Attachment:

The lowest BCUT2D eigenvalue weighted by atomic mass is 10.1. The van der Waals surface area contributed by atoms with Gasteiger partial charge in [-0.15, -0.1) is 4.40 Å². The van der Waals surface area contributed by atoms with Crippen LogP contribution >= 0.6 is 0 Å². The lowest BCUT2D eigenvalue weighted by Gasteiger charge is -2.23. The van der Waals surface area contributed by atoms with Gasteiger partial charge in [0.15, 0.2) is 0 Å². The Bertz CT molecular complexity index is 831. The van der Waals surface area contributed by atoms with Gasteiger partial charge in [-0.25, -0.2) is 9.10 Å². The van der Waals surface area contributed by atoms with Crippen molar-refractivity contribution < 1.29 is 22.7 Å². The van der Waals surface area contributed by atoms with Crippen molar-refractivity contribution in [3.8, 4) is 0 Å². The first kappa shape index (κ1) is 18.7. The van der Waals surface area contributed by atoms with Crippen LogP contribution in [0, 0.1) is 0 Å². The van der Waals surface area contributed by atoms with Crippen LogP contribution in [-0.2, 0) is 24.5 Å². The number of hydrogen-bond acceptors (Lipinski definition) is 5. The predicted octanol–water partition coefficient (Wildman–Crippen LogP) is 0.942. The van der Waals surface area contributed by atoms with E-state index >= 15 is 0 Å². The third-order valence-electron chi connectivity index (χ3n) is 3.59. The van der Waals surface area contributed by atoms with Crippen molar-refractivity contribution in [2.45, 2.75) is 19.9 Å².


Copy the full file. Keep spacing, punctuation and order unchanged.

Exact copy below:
The lowest BCUT2D eigenvalue weighted by atomic mass is 10.1. The van der Waals surface area contributed by atoms with Gasteiger partial charge in [-0.15, -0.1) is 4.40 Å². The van der Waals surface area contributed by atoms with Crippen LogP contribution >= 0.6 is 0 Å². The lowest BCUT2D eigenvalue weighted by Gasteiger charge is -2.23. The van der Waals surface area contributed by atoms with Gasteiger partial charge in [0.15, 0.2) is 0 Å². The Bertz CT molecular complexity index is 831. The van der Waals surface area contributed by atoms with Gasteiger partial charge in [-0.25, -0.2) is 9.10 Å². The van der Waals surface area contributed by atoms with Crippen molar-refractivity contribution < 1.29 is 22.7 Å². The van der Waals surface area contributed by atoms with Crippen molar-refractivity contribution in [3.8, 4) is 0 Å². The first kappa shape index (κ1) is 18.7. The van der Waals surface area contributed by atoms with Crippen LogP contribution in [0, 0.1) is 0 Å². The van der Waals surface area contributed by atoms with Crippen LogP contribution in [-0.2, 0) is 24.5 Å². The number of hydrogen-bond acceptors (Lipinski definition) is 5. The predicted octanol–water partition coefficient (Wildman–Crippen LogP) is 0.942. The van der Waals surface area contributed by atoms with E-state index >= 15 is 0 Å². The third-order valence-electron chi connectivity index (χ3n) is 3.59. The van der Waals surface area contributed by atoms with Crippen molar-refractivity contribution in [2.45, 2.75) is 19.9 Å².